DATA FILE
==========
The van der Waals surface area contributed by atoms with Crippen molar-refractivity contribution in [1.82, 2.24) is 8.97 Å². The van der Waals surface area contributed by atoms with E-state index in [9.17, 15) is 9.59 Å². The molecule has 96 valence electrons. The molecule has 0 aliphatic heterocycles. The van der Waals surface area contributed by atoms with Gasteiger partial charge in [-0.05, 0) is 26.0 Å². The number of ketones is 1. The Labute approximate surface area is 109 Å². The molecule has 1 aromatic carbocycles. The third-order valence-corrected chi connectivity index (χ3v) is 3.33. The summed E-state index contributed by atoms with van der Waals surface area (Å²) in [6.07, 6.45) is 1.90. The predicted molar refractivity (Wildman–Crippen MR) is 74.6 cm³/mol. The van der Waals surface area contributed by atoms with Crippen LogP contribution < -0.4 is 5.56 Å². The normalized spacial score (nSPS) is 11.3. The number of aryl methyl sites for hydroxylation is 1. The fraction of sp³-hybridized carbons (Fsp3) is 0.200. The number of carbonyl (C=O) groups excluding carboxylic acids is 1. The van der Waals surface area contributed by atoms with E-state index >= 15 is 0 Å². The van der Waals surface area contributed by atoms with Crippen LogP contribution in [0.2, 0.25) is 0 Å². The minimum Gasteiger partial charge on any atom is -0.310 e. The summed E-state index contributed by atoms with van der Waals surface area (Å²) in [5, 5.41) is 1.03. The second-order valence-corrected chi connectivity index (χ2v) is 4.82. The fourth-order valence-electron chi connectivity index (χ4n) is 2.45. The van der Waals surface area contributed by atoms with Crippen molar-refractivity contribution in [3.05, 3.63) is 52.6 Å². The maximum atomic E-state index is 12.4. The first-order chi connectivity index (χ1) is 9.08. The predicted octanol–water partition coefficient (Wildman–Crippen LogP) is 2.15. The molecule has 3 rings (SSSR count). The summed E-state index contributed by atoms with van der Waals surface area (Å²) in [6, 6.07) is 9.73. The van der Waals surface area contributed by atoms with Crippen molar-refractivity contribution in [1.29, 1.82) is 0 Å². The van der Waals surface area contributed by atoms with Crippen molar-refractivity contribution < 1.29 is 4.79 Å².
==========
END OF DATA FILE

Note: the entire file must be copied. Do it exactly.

The van der Waals surface area contributed by atoms with Crippen molar-refractivity contribution in [1.82, 2.24) is 8.97 Å². The van der Waals surface area contributed by atoms with E-state index in [9.17, 15) is 9.59 Å². The molecule has 96 valence electrons. The molecule has 0 aliphatic heterocycles. The van der Waals surface area contributed by atoms with Gasteiger partial charge in [-0.05, 0) is 26.0 Å². The number of ketones is 1. The Labute approximate surface area is 109 Å². The molecule has 1 aromatic carbocycles. The third-order valence-corrected chi connectivity index (χ3v) is 3.33. The summed E-state index contributed by atoms with van der Waals surface area (Å²) in [6.07, 6.45) is 1.90. The predicted molar refractivity (Wildman–Crippen MR) is 74.6 cm³/mol. The van der Waals surface area contributed by atoms with Crippen LogP contribution < -0.4 is 5.56 Å². The normalized spacial score (nSPS) is 11.3. The number of aryl methyl sites for hydroxylation is 1. The fraction of sp³-hybridized carbons (Fsp3) is 0.200. The number of carbonyl (C=O) groups excluding carboxylic acids is 1. The van der Waals surface area contributed by atoms with E-state index >= 15 is 0 Å². The van der Waals surface area contributed by atoms with Crippen LogP contribution in [0.2, 0.25) is 0 Å². The minimum Gasteiger partial charge on any atom is -0.310 e. The summed E-state index contributed by atoms with van der Waals surface area (Å²) in [5, 5.41) is 1.03. The second-order valence-corrected chi connectivity index (χ2v) is 4.82. The fourth-order valence-electron chi connectivity index (χ4n) is 2.45. The van der Waals surface area contributed by atoms with Crippen molar-refractivity contribution in [3.05, 3.63) is 52.6 Å². The maximum atomic E-state index is 12.4. The first-order chi connectivity index (χ1) is 9.08. The predicted octanol–water partition coefficient (Wildman–Crippen LogP) is 2.15. The molecule has 3 rings (SSSR count). The summed E-state index contributed by atoms with van der Waals surface area (Å²) in [6, 6.07) is 9.73. The van der Waals surface area contributed by atoms with Crippen molar-refractivity contribution in [1.29, 1.82) is 0 Å². The van der Waals surface area contributed by atoms with Crippen molar-refractivity contribution < 1.29 is 4.79 Å².